German wine is becoming more and more popular around the world. The liebfrauenmilch did do a lot of damage.
The most popular white wine in Germany is the Riesling, red is the Dornfelder grape that sells the most!
German wine is primarily produced in the southwest of Germany, along river Rhine and its tributaries, with the oldest plantations going back to the Roman era. Approximately 60 per cent of the German wine production is situated in the federal state of Rhineland-Palatinate, where 6 of the 13 regions (Anbaugebiete) for quality wine are situated. Germany has about 102,000 hectares (252,000 acres or 1,020 square kilometers) of vineyard, which is around one tenth of the vineyard surface in Spain, France or Italy. The total wine production is usually around 9 million hectoliters annually, corresponding to 1.2 billion bottles, which places Germany as the eighth largest wine-producing country in the world. White wine accounts for almost two thirds of the total production.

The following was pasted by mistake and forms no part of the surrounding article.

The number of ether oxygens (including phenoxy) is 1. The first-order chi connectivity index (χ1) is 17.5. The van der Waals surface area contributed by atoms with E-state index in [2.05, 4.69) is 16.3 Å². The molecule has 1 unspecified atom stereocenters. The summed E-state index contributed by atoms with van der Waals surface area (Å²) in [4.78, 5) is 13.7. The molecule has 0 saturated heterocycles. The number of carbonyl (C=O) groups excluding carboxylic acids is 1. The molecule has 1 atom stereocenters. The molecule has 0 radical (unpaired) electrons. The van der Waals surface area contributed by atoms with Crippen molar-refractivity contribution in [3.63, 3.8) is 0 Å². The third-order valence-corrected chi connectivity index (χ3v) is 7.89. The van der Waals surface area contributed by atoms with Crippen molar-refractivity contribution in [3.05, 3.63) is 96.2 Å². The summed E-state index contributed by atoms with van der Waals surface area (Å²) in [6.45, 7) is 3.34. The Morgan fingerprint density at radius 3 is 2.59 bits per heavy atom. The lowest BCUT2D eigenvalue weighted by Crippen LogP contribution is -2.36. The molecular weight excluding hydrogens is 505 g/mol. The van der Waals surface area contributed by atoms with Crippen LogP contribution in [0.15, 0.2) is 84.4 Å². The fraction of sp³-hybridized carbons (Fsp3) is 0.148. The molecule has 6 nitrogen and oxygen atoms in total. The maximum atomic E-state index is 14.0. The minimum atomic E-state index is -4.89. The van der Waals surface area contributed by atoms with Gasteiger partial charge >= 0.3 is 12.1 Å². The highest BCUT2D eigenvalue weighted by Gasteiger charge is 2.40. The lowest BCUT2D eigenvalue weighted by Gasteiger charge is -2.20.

As a wine country, Germany has a mixed reputation internationally, with some consumers on the export markets associating Germany with the world's most elegant and aromatically pure white wines while other see the country mainly as the source of cheap, mass-market semi-sweet wines (notably Liebfraumilch) which a discerning wine drinker wary of his reputation should avoid altogether. Among enthusiasts, Germany's reputation is primarily based on its sweet wines and on its being home to the Riesling grape variety, which at its best is used for aromatic, fruity and elegant white wines that range from very crisp and dry to well-balanced, sweet and of enormous aromatic concentration. While primarily a white wine country, red wine production surged in the 1990s and early 2000s, primarily fuelled by domestic demand, and the proportion of the German vineyards devoted to the cultivation of dark-skinned grape varieties has now stabilized at slightly more than a third of the total surface. For the red wines, Spätburgunder, the domestic name for Pinot Noir, is in the lead.
Let me know which sorts of wines you enjoy!
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